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Quod Libet Copyright Infringement Posted 2006.02.08 20:39 PST (#)

I came home from work today to find I'd missed quite an afternoon. The summary is best shown as a single message from Joe with whom I develop Quod Libet: We got ripped off.

He was tipped off early this afternoon after reading Ross's post about Listen, looking at the screenshot and recognizing the appearance of the OSD. When he looked, he found in some places our copyright was still in place, untouched; in others cut and paste jobs had completely obliterated it. Apparently it's an established project that uses our code, but one without any public links or references to Quod Libet. I got back too late to see the code or the website in question, so I'm not sure what I think of this mess. Hence I'll talk about this in a general fashion, considering this case only as an example.

A lot of people are calling Joe the bad guy for cutting this off with his brusque open letter. There seems to be a belief shared by several anonymous commenters that pointing out in public that someone else did something wrong is a bad thing. I disagree: how else will anyone outside the infringer learn? Especially with a mistake as core to the Free Software community as copyright infringement, everyone needs to be aware of mistakes. More importantly they need to know how to avoid missteps and follow licensing terms correctly. I do find Joe's choice of language regrettable, but his core message is spot on.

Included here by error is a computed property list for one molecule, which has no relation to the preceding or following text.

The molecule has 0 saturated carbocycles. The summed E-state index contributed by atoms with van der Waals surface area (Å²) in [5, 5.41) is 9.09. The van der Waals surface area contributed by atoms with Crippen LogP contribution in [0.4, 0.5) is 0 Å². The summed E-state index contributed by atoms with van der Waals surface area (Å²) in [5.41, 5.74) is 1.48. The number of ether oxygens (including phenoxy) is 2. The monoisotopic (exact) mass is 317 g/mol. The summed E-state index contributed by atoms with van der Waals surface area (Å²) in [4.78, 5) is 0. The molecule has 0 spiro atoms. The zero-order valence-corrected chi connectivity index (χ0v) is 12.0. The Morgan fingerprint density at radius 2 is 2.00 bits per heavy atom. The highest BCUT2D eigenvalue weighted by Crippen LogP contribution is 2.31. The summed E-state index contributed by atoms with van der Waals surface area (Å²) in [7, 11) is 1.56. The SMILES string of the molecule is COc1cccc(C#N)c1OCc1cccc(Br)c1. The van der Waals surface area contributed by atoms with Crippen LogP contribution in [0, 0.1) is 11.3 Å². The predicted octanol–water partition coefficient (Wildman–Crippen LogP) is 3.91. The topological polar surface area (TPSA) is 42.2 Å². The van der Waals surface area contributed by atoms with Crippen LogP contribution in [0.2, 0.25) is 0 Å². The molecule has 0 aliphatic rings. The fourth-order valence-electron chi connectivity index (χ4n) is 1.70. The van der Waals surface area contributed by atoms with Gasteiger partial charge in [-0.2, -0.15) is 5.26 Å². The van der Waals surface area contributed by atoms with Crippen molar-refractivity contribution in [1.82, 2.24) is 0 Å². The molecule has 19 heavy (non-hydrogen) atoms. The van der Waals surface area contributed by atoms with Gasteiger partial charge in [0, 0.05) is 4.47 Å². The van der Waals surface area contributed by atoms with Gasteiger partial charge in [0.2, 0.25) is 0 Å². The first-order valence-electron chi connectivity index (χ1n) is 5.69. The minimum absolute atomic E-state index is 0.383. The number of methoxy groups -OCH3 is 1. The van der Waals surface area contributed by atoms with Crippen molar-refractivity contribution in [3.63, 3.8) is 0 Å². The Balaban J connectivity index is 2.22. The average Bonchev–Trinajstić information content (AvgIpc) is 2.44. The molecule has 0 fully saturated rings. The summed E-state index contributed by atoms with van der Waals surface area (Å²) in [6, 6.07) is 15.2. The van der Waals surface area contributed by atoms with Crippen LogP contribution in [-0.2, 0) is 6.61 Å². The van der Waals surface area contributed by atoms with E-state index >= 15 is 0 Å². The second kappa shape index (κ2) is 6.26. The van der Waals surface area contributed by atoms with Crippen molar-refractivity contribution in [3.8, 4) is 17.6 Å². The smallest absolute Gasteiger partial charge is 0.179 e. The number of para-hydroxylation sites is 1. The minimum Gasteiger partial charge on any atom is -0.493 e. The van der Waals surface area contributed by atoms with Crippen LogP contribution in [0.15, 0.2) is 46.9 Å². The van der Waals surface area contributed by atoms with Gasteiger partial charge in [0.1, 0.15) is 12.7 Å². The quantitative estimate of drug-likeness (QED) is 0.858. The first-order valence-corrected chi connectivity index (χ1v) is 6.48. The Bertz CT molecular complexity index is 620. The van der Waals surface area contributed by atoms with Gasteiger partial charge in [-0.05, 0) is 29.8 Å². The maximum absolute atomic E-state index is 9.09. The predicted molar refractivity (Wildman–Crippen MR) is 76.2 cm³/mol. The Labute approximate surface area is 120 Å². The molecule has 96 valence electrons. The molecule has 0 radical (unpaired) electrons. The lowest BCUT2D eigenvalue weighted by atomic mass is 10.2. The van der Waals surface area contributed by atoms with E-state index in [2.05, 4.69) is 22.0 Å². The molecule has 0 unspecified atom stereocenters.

We need to take more care of observing copyright and licensing requirements in the community. Anyone writing software and licensing it under any version of the GNU General Public License (GPL) is likely to be trying to contribute to the community so the damage from this scenario (stripping copyrights off GPLv2 and representing them as GPLv2 or later, and as your own work) is small. Assuming the infringer cleans up his mistakes, we will allow him to partake of the code as we would any new licensee.

What if this was darker? What if amongst the code being put into a GPL project there was code that didn't offer open terms at all, much less Free terms like the GPL? What if the aggregated work was being offered as closed source pay-only? Either scenario is anathema to the Free Software community: the first because it weakens us; the second because it takes advantage of us. Should our reactions to these scenarios be so different from the reactions to Joe's letter? I say they shouldn't, but you know everyone would be rooting for the little guy for sticking it to the evil empire.

License intentions are important—it's what ties us together as a community—but carrying through and actually following the licenses is crucial for the survival of our community. I look forward to a validly attributed and licensed Listen appearing soon; let's keep that sharing part of this community working!

Categories: copyright quodlibet


Michael Urman @ 2006.02.09 07:36:

Eddie Gonzalez, author of the lyrics plugin for Quod Libet (whose copyright was also infringed), shares his thoughts.